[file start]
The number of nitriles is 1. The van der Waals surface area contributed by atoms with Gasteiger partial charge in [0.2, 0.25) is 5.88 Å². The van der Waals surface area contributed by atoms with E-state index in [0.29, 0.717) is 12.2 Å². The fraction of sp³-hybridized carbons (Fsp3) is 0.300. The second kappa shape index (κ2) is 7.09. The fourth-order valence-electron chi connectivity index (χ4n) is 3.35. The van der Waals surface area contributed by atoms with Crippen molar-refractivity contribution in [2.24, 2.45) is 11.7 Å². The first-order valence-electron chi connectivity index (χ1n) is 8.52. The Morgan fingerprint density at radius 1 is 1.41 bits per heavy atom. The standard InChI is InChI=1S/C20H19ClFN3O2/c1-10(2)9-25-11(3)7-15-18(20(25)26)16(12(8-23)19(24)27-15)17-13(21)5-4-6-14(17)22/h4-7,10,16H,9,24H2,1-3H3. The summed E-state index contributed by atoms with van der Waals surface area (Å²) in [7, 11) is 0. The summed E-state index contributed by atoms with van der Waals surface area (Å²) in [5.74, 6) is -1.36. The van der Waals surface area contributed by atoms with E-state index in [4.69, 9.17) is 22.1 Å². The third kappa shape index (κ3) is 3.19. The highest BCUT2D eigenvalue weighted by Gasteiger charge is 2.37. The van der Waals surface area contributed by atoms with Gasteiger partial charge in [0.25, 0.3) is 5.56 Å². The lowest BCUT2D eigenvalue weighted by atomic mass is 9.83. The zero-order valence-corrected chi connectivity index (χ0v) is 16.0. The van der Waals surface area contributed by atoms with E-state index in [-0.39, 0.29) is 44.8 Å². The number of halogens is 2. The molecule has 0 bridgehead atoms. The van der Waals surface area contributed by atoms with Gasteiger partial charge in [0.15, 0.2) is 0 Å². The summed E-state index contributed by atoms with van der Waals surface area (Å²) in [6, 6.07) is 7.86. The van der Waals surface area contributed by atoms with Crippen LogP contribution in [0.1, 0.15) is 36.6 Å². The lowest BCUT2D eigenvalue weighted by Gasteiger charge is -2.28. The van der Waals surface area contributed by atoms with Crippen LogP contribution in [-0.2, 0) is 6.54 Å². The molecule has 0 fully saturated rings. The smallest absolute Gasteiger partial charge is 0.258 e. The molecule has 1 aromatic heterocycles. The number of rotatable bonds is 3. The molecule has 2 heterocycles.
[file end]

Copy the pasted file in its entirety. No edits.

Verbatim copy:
The number of nitriles is 1. The van der Waals surface area contributed by atoms with Gasteiger partial charge in [0.2, 0.25) is 5.88 Å². The van der Waals surface area contributed by atoms with E-state index in [0.29, 0.717) is 12.2 Å². The fraction of sp³-hybridized carbons (Fsp3) is 0.300. The second kappa shape index (κ2) is 7.09. The fourth-order valence-electron chi connectivity index (χ4n) is 3.35. The van der Waals surface area contributed by atoms with Crippen molar-refractivity contribution in [2.24, 2.45) is 11.7 Å². The first-order valence-electron chi connectivity index (χ1n) is 8.52. The Morgan fingerprint density at radius 1 is 1.41 bits per heavy atom. The standard InChI is InChI=1S/C20H19ClFN3O2/c1-10(2)9-25-11(3)7-15-18(20(25)26)16(12(8-23)19(24)27-15)17-13(21)5-4-6-14(17)22/h4-7,10,16H,9,24H2,1-3H3. The summed E-state index contributed by atoms with van der Waals surface area (Å²) in [7, 11) is 0. The summed E-state index contributed by atoms with van der Waals surface area (Å²) in [5.74, 6) is -1.36. The van der Waals surface area contributed by atoms with E-state index in [4.69, 9.17) is 22.1 Å². The third kappa shape index (κ3) is 3.19. The highest BCUT2D eigenvalue weighted by Gasteiger charge is 2.37. The van der Waals surface area contributed by atoms with Gasteiger partial charge in [0.25, 0.3) is 5.56 Å². The lowest BCUT2D eigenvalue weighted by atomic mass is 9.83. The zero-order valence-corrected chi connectivity index (χ0v) is 16.0. The van der Waals surface area contributed by atoms with E-state index in [-0.39, 0.29) is 44.8 Å². The number of halogens is 2. The molecule has 0 bridgehead atoms. The van der Waals surface area contributed by atoms with Gasteiger partial charge in [0.15, 0.2) is 0 Å². The summed E-state index contributed by atoms with van der Waals surface area (Å²) in [6, 6.07) is 7.86. The van der Waals surface area contributed by atoms with Crippen LogP contribution in [0.1, 0.15) is 36.6 Å². The lowest BCUT2D eigenvalue weighted by Gasteiger charge is -2.28. The van der Waals surface area contributed by atoms with Crippen LogP contribution in [-0.2, 0) is 6.54 Å². The molecule has 0 fully saturated rings. The smallest absolute Gasteiger partial charge is 0.258 e. The molecule has 1 aromatic heterocycles. The number of rotatable bonds is 3. The molecule has 2 heterocycles.